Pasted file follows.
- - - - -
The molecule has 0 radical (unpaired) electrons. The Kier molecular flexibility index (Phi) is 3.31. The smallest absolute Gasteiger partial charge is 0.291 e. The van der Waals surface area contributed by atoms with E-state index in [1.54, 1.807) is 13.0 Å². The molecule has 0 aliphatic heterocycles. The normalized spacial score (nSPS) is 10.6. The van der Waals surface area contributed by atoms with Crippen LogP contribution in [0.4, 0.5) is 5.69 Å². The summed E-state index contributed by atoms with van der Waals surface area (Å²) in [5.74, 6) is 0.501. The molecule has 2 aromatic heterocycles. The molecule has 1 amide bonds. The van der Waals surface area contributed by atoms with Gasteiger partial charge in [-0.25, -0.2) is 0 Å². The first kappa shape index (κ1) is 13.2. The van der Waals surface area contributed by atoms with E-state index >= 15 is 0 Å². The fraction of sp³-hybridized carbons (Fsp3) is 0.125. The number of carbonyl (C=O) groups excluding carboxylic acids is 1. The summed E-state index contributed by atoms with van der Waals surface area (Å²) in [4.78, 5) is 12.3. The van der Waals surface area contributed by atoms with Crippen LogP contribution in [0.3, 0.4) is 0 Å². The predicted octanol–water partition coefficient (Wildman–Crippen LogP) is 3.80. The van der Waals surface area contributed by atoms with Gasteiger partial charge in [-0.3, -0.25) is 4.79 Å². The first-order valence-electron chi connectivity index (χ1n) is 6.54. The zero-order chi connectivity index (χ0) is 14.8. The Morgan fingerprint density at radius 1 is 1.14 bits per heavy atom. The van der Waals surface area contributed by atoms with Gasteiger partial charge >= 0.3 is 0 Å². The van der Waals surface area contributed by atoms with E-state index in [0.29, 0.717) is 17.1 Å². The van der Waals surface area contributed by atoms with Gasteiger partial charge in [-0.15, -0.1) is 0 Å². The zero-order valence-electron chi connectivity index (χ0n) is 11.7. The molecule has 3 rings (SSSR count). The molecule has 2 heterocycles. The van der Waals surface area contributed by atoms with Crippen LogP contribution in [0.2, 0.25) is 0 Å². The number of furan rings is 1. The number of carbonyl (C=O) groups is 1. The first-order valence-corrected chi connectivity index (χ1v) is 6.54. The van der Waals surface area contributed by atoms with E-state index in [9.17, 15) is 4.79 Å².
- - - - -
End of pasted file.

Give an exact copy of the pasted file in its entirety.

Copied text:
The molecule has 0 radical (unpaired) electrons. The Kier molecular flexibility index (Phi) is 3.31. The smallest absolute Gasteiger partial charge is 0.291 e. The van der Waals surface area contributed by atoms with E-state index in [1.54, 1.807) is 13.0 Å². The molecule has 0 aliphatic heterocycles. The normalized spacial score (nSPS) is 10.6. The van der Waals surface area contributed by atoms with Crippen LogP contribution in [0.4, 0.5) is 5.69 Å². The summed E-state index contributed by atoms with van der Waals surface area (Å²) in [5.74, 6) is 0.501. The molecule has 2 aromatic heterocycles. The molecule has 1 amide bonds. The van der Waals surface area contributed by atoms with Gasteiger partial charge in [-0.25, -0.2) is 0 Å². The first kappa shape index (κ1) is 13.2. The van der Waals surface area contributed by atoms with E-state index >= 15 is 0 Å². The fraction of sp³-hybridized carbons (Fsp3) is 0.125. The number of carbonyl (C=O) groups excluding carboxylic acids is 1. The summed E-state index contributed by atoms with van der Waals surface area (Å²) in [4.78, 5) is 12.3. The van der Waals surface area contributed by atoms with Crippen LogP contribution in [0.3, 0.4) is 0 Å². The predicted octanol–water partition coefficient (Wildman–Crippen LogP) is 3.80. The van der Waals surface area contributed by atoms with Gasteiger partial charge in [-0.3, -0.25) is 4.79 Å². The first-order valence-electron chi connectivity index (χ1n) is 6.54. The zero-order chi connectivity index (χ0) is 14.8. The Morgan fingerprint density at radius 1 is 1.14 bits per heavy atom. The van der Waals surface area contributed by atoms with Gasteiger partial charge >= 0.3 is 0 Å². The van der Waals surface area contributed by atoms with E-state index in [0.29, 0.717) is 17.1 Å². The van der Waals surface area contributed by atoms with Gasteiger partial charge in [-0.15, -0.1) is 0 Å². The zero-order valence-electron chi connectivity index (χ0n) is 11.7. The molecule has 3 rings (SSSR count). The molecule has 2 heterocycles. The van der Waals surface area contributed by atoms with Crippen LogP contribution in [0.2, 0.25) is 0 Å². The number of furan rings is 1. The number of carbonyl (C=O) groups is 1. The first-order valence-corrected chi connectivity index (χ1v) is 6.54. The van der Waals surface area contributed by atoms with E-state index in [9.17, 15) is 4.79 Å².